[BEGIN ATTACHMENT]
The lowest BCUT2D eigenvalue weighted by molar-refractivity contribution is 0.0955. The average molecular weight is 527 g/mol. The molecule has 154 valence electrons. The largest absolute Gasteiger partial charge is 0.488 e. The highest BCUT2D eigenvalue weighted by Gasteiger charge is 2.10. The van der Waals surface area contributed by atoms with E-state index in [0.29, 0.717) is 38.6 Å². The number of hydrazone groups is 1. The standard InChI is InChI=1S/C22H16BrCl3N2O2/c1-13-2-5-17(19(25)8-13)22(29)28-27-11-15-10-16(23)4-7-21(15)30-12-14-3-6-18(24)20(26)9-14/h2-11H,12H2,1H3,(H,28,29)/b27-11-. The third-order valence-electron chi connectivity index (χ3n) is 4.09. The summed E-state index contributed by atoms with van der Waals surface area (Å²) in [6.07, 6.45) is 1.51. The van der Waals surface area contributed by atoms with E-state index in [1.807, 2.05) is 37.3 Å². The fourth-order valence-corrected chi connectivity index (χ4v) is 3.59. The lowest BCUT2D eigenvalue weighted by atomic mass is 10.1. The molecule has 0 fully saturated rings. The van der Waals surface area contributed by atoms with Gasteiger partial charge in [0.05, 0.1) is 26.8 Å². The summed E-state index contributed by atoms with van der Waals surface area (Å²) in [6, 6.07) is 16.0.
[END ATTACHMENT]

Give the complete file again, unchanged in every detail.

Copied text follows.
The lowest BCUT2D eigenvalue weighted by molar-refractivity contribution is 0.0955. The average molecular weight is 527 g/mol. The molecule has 154 valence electrons. The largest absolute Gasteiger partial charge is 0.488 e. The highest BCUT2D eigenvalue weighted by Gasteiger charge is 2.10. The van der Waals surface area contributed by atoms with E-state index in [0.29, 0.717) is 38.6 Å². The number of hydrazone groups is 1. The standard InChI is InChI=1S/C22H16BrCl3N2O2/c1-13-2-5-17(19(25)8-13)22(29)28-27-11-15-10-16(23)4-7-21(15)30-12-14-3-6-18(24)20(26)9-14/h2-11H,12H2,1H3,(H,28,29)/b27-11-. The third-order valence-electron chi connectivity index (χ3n) is 4.09. The summed E-state index contributed by atoms with van der Waals surface area (Å²) in [6.07, 6.45) is 1.51. The van der Waals surface area contributed by atoms with E-state index in [1.807, 2.05) is 37.3 Å². The fourth-order valence-corrected chi connectivity index (χ4v) is 3.59. The lowest BCUT2D eigenvalue weighted by atomic mass is 10.1. The molecule has 0 fully saturated rings. The van der Waals surface area contributed by atoms with Gasteiger partial charge in [0.05, 0.1) is 26.8 Å². The summed E-state index contributed by atoms with van der Waals surface area (Å²) in [6, 6.07) is 16.0.